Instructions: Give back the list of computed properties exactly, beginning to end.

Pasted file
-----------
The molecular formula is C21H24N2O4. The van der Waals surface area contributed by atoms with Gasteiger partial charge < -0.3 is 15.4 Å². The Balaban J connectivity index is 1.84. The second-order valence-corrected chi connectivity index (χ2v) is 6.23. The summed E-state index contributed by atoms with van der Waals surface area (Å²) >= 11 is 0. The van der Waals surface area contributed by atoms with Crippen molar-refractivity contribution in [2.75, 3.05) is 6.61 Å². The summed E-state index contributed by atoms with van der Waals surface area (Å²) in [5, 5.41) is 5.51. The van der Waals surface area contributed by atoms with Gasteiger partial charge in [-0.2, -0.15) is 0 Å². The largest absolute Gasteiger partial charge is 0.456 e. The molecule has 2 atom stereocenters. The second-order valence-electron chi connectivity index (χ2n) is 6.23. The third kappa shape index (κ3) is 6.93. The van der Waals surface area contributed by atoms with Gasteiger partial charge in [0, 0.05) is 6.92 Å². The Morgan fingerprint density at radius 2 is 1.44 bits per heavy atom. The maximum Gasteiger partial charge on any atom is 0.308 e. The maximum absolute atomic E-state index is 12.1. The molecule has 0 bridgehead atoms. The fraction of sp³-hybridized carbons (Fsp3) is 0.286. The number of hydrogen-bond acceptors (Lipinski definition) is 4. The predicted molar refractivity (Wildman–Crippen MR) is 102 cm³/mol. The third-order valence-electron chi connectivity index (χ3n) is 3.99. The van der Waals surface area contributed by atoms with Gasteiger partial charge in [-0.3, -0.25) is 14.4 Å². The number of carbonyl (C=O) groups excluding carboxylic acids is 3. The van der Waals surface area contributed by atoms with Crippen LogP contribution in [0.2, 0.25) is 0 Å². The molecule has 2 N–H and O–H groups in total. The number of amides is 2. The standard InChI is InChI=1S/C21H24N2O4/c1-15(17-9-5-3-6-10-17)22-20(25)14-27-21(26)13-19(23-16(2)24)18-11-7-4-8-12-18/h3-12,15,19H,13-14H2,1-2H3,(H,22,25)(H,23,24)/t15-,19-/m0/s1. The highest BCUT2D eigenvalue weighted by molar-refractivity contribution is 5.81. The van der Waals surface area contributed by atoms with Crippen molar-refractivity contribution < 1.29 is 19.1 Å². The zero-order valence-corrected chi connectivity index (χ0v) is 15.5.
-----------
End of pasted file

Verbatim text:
The molecular formula is C21H24N2O4. The van der Waals surface area contributed by atoms with Gasteiger partial charge < -0.3 is 15.4 Å². The Balaban J connectivity index is 1.84. The second-order valence-corrected chi connectivity index (χ2v) is 6.23. The summed E-state index contributed by atoms with van der Waals surface area (Å²) >= 11 is 0. The van der Waals surface area contributed by atoms with Crippen molar-refractivity contribution in [2.75, 3.05) is 6.61 Å². The summed E-state index contributed by atoms with van der Waals surface area (Å²) in [5, 5.41) is 5.51. The van der Waals surface area contributed by atoms with Gasteiger partial charge in [-0.2, -0.15) is 0 Å². The largest absolute Gasteiger partial charge is 0.456 e. The molecule has 2 atom stereocenters. The second-order valence-electron chi connectivity index (χ2n) is 6.23. The third kappa shape index (κ3) is 6.93. The van der Waals surface area contributed by atoms with Gasteiger partial charge in [0, 0.05) is 6.92 Å². The Morgan fingerprint density at radius 2 is 1.44 bits per heavy atom. The maximum Gasteiger partial charge on any atom is 0.308 e. The maximum absolute atomic E-state index is 12.1. The molecule has 0 bridgehead atoms. The fraction of sp³-hybridized carbons (Fsp3) is 0.286. The number of hydrogen-bond acceptors (Lipinski definition) is 4. The predicted molar refractivity (Wildman–Crippen MR) is 102 cm³/mol. The third-order valence-electron chi connectivity index (χ3n) is 3.99. The van der Waals surface area contributed by atoms with Gasteiger partial charge in [-0.3, -0.25) is 14.4 Å². The number of carbonyl (C=O) groups excluding carboxylic acids is 3. The van der Waals surface area contributed by atoms with Crippen LogP contribution in [0.2, 0.25) is 0 Å². The molecule has 2 N–H and O–H groups in total. The number of amides is 2. The standard InChI is InChI=1S/C21H24N2O4/c1-15(17-9-5-3-6-10-17)22-20(25)14-27-21(26)13-19(23-16(2)24)18-11-7-4-8-12-18/h3-12,15,19H,13-14H2,1-2H3,(H,22,25)(H,23,24)/t15-,19-/m0/s1. The highest BCUT2D eigenvalue weighted by molar-refractivity contribution is 5.81. The van der Waals surface area contributed by atoms with Crippen molar-refractivity contribution < 1.29 is 19.1 Å². The zero-order valence-corrected chi connectivity index (χ0v) is 15.5.